Susi Devrient of Lafayette beats the odds after brain injury

Susi Devrient’s goal for this year’s Bolder Boulder 10K is to run and not lose pace to the end. While that may not sound unusually challenging, consider that three years and 11 months ago doctors said she would never wake from a coma, much less be crossing the finish line at Folsom Field.

In 2013, Devrient suffered a severe traumatic brain injury when a driver parking his car literally ran her over. It was one of the most harrowing incidents involving a driver hitting a pedestrian in Boulder County, one of the first responders said, and no one at the scene imagined that today she would be alive or enjoying such a high quality of life.

Traumatic brain injury, or TBI, is caused by a bump, blow or jolt to the head, and is a major cause of disability and death nationwide, according to Centers for Disease Control and Prevention. Emergency rooms and hospitals report a general increase of cases over the last decade, with 2.8 billion TBI-related ER visits, hospitalizations and deaths occurring in 2013 — the most recent year for which statistics are available. Survivors report multiple long-lasting effects, such as memory loss, impaired vision, hearing or speech, lack of hand-eye coordination, poor balance, fatigue and emotional changes, notably depression.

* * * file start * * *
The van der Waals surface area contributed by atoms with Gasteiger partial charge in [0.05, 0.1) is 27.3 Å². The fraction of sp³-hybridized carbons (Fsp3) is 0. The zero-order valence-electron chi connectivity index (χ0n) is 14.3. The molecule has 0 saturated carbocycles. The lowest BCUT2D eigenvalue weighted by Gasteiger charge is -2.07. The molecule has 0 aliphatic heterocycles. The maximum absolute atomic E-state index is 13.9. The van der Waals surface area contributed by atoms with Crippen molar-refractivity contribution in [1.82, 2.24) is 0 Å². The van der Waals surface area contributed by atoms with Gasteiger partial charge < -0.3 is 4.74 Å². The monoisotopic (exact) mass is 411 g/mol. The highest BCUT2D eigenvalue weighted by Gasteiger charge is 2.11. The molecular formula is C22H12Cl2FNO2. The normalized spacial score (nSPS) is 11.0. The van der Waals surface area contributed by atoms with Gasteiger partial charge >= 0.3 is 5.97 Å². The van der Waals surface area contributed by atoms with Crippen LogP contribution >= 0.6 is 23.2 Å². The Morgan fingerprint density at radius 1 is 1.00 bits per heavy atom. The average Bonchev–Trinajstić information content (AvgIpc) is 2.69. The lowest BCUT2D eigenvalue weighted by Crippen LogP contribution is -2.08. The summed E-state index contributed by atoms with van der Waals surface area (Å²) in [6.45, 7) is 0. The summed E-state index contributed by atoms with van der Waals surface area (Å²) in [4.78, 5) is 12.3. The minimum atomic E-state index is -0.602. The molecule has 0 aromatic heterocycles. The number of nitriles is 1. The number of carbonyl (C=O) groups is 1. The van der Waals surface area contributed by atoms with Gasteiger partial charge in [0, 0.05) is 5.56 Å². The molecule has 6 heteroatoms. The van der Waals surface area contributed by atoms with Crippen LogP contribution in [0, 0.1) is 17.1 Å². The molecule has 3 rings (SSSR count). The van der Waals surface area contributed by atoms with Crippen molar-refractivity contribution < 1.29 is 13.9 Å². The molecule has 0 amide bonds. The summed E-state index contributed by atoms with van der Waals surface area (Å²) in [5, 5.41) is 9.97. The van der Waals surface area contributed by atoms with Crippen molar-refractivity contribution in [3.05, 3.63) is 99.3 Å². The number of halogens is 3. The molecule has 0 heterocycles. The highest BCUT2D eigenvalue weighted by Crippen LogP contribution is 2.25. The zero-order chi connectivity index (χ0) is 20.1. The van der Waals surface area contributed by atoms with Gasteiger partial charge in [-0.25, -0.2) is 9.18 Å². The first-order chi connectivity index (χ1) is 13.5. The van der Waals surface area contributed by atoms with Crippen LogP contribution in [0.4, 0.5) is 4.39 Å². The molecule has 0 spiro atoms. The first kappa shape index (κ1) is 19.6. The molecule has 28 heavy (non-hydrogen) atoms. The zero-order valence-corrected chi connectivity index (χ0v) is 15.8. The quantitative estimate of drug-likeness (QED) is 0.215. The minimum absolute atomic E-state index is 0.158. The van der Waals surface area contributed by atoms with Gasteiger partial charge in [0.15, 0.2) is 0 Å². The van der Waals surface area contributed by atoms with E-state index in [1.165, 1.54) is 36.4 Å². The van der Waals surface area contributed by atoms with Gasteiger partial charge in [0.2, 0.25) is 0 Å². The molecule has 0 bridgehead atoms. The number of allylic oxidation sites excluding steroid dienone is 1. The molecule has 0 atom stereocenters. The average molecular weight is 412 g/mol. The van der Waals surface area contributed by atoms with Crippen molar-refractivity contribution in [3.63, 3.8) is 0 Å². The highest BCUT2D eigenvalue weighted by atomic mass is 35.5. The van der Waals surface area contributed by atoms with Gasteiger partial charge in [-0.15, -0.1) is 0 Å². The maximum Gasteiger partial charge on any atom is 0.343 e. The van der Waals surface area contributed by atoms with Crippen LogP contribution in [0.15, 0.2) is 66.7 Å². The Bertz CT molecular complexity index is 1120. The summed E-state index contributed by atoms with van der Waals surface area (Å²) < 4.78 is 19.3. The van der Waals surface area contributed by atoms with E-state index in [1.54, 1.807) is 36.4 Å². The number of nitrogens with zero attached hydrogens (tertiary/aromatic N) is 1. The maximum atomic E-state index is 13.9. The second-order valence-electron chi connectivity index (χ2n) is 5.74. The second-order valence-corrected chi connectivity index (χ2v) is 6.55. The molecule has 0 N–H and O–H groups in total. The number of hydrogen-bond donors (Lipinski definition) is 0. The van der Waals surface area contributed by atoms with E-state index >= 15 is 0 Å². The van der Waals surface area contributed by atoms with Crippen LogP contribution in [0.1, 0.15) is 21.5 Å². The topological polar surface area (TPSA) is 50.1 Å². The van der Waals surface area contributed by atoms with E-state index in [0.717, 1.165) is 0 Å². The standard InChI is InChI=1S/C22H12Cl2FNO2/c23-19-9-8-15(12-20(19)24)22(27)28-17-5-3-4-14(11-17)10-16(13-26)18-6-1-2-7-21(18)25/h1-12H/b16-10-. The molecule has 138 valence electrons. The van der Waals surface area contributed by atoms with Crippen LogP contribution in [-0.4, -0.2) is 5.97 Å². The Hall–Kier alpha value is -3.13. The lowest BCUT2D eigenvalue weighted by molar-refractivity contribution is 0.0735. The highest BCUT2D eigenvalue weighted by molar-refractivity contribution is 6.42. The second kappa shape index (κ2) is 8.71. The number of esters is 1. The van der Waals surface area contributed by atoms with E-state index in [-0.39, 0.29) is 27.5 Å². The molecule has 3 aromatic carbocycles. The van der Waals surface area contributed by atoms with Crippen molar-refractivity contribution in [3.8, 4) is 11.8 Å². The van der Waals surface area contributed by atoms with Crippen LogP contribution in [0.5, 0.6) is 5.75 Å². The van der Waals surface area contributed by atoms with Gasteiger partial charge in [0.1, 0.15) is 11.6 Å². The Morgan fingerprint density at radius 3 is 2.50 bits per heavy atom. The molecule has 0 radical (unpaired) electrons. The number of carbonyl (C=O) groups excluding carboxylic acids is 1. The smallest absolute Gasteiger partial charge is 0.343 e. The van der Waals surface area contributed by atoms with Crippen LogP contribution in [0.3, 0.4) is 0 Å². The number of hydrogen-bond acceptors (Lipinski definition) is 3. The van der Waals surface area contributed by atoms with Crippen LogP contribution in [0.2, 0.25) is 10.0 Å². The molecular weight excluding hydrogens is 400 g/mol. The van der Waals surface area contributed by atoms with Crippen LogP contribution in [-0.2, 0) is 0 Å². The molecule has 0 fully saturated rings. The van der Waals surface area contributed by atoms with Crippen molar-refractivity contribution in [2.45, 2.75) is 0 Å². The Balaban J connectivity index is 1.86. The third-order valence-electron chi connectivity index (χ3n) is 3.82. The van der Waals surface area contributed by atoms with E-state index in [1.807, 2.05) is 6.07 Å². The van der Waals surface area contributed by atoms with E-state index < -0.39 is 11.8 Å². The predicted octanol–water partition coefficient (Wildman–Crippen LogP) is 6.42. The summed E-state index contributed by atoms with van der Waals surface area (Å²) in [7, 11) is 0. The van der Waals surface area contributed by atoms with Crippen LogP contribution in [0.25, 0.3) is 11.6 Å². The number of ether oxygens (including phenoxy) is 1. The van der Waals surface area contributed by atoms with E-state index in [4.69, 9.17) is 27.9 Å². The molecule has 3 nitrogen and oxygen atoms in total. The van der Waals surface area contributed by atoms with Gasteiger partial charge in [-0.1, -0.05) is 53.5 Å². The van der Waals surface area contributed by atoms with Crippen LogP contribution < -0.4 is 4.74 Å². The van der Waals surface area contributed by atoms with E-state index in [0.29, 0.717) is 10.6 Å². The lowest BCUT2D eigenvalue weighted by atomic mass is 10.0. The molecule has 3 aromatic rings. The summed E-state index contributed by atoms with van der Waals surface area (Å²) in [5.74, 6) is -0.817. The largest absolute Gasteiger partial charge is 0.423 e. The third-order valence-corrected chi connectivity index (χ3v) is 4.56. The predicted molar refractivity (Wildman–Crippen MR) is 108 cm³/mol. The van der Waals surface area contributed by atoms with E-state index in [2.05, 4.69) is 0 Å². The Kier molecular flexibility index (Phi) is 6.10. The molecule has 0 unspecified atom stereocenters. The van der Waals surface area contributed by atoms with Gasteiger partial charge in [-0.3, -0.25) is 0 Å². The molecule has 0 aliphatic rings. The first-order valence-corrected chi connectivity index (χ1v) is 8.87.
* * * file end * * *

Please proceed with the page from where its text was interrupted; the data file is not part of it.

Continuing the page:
Much of the public discussion surrounding brain injury circles back to football — as highlighted in the 2015 film “Concussion” starring Will Smith — or to war, as a signature wound among Iraq and Afghanistan veterans is TBI caused by explosive devices. But overall, TBIs in all age groups are most commonly caused by falls, being struck by or against an object, and from motor vehicle crashes.













Susi Devrient works out during a Camp Gladiator class on April 6 at Waneka Lake Park in Lafayette. (Jeremy Papasso / Staff Photographer)

Devrient knows how fortunate she is to be planning her personal best on Memorial Day during the Bolder Boulder. She recently won a Lafayette-sponsored nature photography contest and today volunteers at Habitat for Humanity. What has made all the difference, the 57-year-old says, is the immediate care she received from first responders and physicians at Denver Health and Craig Hospital; an outpouring of love and support from friends and neighbors; her cheerleading squad of fitness experts; one amazing husband and a yellow Labrador retriever named Blue.

“I’m also just stubborn,” Devrient says with a smile. “Life is tough, but so am I.”

Not your ordinary day

June 1, 2013, started out as any ordinary day. Devrient wrote a note to her husband, Jon Jeunette, saying she was headed to the dry cleaners and would “be right back” to their home in…

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